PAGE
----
Released 10 March 1911 by the Teatro Mercandante in Napoli (Naples), this film was over three years in the making and a huge international success. In the U.S. alone, it made over two million dollars. Since it was over an hour long, theatre owners felt justified in raising ticket prices.

L’Inferno is not only widely considered the first true blockbuster of film history, but the finest film adaptation of any of Dante’s writings ever. I wish they’d gone all the way and done Purgatorio and Paradiso as well!

linferno_1911_film

1910s films have always been kind of hit-or-miss for me. They remind me of a gangly preteen or teenager with growing pains, in process of finding an established place in the world. Films had evolved beyond short snippets and one-reelers, but the medium couldn’t jump right into fully-blown perfect features and longer short subjects. Everyone was still learning how to tell stories via moving pictures, and that included acting techniques, camera movement and angles, and scripts.

This excellent 105-year-old film isn’t one of those 1910s films which disappointed me. It does such a wonderful job of bringing Dante’s otherworldly journey to life. The scenes and characters are based upon the famous 19th century woodcut illustrations by Gustave Doré, which were very familiar internationally.

image

If you’ve read The Divine Comedy, you’re probably familiar with the general outline of the story. On Good Friday in the year 1300, Dante wakes up in the Wood of Error, no idea how he got there or how he lost the way so badly. He takes heart from the rising Sun, and begins climbing the Delectable Mountain.

Dante is ambushed by a leopard (lust), a lion (pride), and a female wolf (avarice). He turns back in terror and encounters his idol, the great Roman poet Virgil. Here the film takes a turn from the book by showing Beatrice summoning Virgil to rescue Dante.

linferno-1911-judge-minos

The film does such a wonderful job at bringing Dante’s rich imagination to life, and depicting each Circle and Ring of Hell. Along the way, several famous stories are told in flashback, such as the stories of murdered lovers Francesca da Rimini and Paolo Malatesta, and the unfortunate Count Ugolino. Some scenes from the book are left out, and some of the geography is altered, but overall, it’s really faithful to the source material.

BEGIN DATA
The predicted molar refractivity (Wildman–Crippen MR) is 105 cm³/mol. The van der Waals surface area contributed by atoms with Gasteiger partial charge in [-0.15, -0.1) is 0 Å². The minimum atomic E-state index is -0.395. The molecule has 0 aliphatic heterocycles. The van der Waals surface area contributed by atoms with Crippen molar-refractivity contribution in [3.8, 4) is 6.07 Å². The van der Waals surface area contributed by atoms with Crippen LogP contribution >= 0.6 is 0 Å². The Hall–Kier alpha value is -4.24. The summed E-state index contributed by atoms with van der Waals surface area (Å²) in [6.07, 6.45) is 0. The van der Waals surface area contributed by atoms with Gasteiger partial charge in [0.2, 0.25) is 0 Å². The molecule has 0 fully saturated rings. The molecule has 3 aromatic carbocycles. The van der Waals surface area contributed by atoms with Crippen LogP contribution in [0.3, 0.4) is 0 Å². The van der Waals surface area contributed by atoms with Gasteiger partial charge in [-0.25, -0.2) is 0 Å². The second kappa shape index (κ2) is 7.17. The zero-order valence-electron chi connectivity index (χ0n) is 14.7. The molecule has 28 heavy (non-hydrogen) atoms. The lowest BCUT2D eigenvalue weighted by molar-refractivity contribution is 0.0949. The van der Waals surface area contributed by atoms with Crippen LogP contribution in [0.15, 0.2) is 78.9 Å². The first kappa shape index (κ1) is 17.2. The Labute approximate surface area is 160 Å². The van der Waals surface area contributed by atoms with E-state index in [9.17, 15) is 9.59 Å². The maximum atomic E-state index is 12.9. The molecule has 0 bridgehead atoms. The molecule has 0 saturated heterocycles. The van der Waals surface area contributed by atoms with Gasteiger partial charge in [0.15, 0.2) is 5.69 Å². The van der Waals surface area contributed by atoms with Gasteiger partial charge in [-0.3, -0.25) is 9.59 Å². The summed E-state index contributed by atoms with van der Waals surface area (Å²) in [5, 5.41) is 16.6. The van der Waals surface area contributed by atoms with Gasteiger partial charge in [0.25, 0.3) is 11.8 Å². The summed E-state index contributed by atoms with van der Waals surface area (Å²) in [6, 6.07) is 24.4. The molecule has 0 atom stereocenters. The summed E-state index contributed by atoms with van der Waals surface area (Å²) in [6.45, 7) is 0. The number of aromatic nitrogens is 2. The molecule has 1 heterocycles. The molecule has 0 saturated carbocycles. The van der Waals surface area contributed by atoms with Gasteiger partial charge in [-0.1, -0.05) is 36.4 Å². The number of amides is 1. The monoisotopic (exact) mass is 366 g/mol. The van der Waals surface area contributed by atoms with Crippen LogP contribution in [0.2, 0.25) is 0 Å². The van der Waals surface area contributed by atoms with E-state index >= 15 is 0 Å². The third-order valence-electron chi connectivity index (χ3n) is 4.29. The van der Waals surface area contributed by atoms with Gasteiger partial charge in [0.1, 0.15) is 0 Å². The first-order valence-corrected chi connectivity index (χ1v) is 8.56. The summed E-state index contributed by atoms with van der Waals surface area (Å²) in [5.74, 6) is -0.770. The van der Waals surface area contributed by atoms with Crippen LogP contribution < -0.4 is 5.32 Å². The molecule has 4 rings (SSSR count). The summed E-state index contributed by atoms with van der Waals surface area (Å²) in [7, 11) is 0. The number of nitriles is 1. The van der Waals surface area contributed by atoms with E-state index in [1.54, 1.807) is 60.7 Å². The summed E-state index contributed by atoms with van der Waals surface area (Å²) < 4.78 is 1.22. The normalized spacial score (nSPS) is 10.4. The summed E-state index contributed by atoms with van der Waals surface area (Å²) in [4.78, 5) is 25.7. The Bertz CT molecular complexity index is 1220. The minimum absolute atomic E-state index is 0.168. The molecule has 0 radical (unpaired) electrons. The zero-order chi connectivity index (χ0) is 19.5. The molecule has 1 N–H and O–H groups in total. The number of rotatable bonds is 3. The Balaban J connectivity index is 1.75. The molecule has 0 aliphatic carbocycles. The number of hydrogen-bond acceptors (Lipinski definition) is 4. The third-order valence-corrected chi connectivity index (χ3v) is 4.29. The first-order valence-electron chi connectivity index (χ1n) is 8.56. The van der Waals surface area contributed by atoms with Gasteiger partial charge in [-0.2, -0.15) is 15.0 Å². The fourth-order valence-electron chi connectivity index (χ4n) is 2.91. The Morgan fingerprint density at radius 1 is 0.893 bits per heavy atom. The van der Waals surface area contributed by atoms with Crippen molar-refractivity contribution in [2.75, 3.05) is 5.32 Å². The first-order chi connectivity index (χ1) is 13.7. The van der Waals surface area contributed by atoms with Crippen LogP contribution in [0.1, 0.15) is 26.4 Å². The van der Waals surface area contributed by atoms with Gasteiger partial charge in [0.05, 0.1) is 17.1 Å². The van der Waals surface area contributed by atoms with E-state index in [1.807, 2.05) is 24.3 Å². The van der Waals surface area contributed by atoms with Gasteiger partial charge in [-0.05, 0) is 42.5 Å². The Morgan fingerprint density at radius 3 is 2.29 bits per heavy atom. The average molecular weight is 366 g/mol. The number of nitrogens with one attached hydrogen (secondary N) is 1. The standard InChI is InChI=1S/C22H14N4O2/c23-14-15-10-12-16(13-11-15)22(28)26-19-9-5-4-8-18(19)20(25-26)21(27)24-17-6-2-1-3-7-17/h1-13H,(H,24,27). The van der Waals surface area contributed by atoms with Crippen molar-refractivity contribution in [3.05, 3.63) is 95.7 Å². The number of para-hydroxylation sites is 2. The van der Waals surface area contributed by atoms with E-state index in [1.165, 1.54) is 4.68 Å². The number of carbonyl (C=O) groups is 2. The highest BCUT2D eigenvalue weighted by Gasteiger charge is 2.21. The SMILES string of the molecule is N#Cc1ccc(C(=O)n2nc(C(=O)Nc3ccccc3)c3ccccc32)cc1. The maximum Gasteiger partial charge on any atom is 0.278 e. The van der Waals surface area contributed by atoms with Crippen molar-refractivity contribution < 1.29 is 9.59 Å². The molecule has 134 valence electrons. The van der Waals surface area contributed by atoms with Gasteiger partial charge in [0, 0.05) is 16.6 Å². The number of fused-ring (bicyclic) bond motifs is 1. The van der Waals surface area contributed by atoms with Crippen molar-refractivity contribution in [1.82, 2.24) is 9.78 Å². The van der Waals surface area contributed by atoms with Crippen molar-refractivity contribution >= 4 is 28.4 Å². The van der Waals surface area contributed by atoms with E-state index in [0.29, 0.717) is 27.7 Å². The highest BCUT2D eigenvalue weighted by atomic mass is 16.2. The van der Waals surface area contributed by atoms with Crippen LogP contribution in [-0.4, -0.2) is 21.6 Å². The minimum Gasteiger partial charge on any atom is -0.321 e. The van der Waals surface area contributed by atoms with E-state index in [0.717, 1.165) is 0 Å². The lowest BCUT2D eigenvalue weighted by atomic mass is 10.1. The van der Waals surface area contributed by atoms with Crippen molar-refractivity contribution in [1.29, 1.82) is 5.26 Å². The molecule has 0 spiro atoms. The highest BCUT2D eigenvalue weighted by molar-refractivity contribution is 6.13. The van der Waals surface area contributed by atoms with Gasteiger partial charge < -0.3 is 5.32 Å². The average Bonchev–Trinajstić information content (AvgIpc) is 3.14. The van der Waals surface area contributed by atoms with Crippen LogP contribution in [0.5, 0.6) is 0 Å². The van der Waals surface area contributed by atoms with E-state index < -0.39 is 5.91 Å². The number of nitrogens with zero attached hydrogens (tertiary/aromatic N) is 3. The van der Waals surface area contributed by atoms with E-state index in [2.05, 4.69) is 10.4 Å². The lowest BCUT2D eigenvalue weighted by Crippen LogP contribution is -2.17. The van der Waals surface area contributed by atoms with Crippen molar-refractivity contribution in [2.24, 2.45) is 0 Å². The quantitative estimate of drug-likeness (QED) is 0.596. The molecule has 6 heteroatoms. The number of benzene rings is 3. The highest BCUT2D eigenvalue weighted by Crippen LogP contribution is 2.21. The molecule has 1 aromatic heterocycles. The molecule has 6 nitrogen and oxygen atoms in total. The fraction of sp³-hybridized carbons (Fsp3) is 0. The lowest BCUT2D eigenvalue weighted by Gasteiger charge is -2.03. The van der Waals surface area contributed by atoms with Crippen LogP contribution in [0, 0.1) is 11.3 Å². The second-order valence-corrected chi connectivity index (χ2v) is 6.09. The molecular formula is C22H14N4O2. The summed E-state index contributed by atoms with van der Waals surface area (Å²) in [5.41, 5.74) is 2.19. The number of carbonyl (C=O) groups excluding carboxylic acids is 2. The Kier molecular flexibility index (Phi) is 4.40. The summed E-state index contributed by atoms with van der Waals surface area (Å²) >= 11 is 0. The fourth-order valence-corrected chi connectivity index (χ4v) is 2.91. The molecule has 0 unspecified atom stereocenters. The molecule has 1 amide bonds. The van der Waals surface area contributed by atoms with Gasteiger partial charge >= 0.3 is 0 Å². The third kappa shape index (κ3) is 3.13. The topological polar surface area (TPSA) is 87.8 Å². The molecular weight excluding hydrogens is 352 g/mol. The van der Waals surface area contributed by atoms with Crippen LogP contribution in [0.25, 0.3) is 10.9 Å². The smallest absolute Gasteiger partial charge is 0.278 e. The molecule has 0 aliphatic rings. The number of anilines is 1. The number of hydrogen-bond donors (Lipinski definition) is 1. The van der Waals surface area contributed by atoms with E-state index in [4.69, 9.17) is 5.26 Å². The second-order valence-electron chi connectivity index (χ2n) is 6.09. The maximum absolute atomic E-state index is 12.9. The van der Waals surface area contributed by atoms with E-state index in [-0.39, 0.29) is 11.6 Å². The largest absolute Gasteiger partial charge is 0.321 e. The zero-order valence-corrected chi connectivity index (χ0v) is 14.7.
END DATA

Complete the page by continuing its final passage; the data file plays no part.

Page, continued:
Some arrogant modern-day folks who can’t think outside of CGI might mock the special effects and otherworldly creatures as lame and outdated, but I really loved them. There was so much effort put into making this film, and Doré’s illustrations really are brought to stunning life.

Some of the creatures are still just as terrifying in the modern era, like Bertram de Born holding his own severed head, the giant head of Lucifer eating a person, and thieves transmogrifying into snakes.

inferno2

L’Inferno contains one of film’s rare few depictions of Prophet Mohammed. His chest gapes open and his entrails hang out. Dante, like most Medieval Christians, was under the false impression that Prophet Mohammed was a schismatic, though he was never Christian to begin with!

I’ll have a future post discussing how to handle and express discomfort with things like this when reviewing older books and films.

linferno-1911-acheron-meets-dante

There’s really no substitute for reading the book (all the way through, not just Part I!), but the film does a masterful job at showing many of the scenes and conveying the essence of this great work of literature. However, since film technology wasn’t yet equipped to film in the dark, we don’t get to see the stars Dante and Virgil behold again when they climb out of Hell at the end.

tumblr_lsz0dkp5fs1qaze7ro1_500

It’s hard to put into words just how very, very much Dante means to me, how much I love and admire him. He represents the best the human race is capable of, a beautiful antidote against all the evil, ignorance, and cruelty that exists. No matter how far we might fall, how badly we’re lost, there’s always hope of finding our way back.